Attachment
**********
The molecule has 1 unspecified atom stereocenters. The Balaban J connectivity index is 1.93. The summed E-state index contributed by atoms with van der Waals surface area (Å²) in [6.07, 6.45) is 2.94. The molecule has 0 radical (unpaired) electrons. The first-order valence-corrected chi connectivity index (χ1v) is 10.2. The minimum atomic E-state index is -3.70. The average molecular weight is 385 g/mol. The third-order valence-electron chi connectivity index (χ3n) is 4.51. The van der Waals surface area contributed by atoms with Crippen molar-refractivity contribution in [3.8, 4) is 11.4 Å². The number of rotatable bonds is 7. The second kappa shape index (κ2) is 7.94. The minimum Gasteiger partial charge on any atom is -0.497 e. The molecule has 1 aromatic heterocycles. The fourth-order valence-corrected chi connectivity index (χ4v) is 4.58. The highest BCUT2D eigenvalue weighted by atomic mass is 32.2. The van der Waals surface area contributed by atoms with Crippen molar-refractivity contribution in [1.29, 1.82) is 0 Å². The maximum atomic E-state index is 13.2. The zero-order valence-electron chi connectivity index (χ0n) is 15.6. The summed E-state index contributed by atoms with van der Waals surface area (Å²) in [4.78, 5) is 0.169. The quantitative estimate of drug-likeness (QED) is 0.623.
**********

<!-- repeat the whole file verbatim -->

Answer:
The molecule has 1 unspecified atom stereocenters. The Balaban J connectivity index is 1.93. The summed E-state index contributed by atoms with van der Waals surface area (Å²) in [6.07, 6.45) is 2.94. The molecule has 0 radical (unpaired) electrons. The first-order valence-corrected chi connectivity index (χ1v) is 10.2. The minimum atomic E-state index is -3.70. The average molecular weight is 385 g/mol. The third-order valence-electron chi connectivity index (χ3n) is 4.51. The van der Waals surface area contributed by atoms with Crippen molar-refractivity contribution in [3.8, 4) is 11.4 Å². The number of rotatable bonds is 7. The second kappa shape index (κ2) is 7.94. The minimum Gasteiger partial charge on any atom is -0.497 e. The molecule has 1 aromatic heterocycles. The fourth-order valence-corrected chi connectivity index (χ4v) is 4.58. The highest BCUT2D eigenvalue weighted by atomic mass is 32.2. The van der Waals surface area contributed by atoms with Crippen molar-refractivity contribution in [1.29, 1.82) is 0 Å². The maximum atomic E-state index is 13.2. The zero-order valence-electron chi connectivity index (χ0n) is 15.6. The summed E-state index contributed by atoms with van der Waals surface area (Å²) in [4.78, 5) is 0.169. The quantitative estimate of drug-likeness (QED) is 0.623.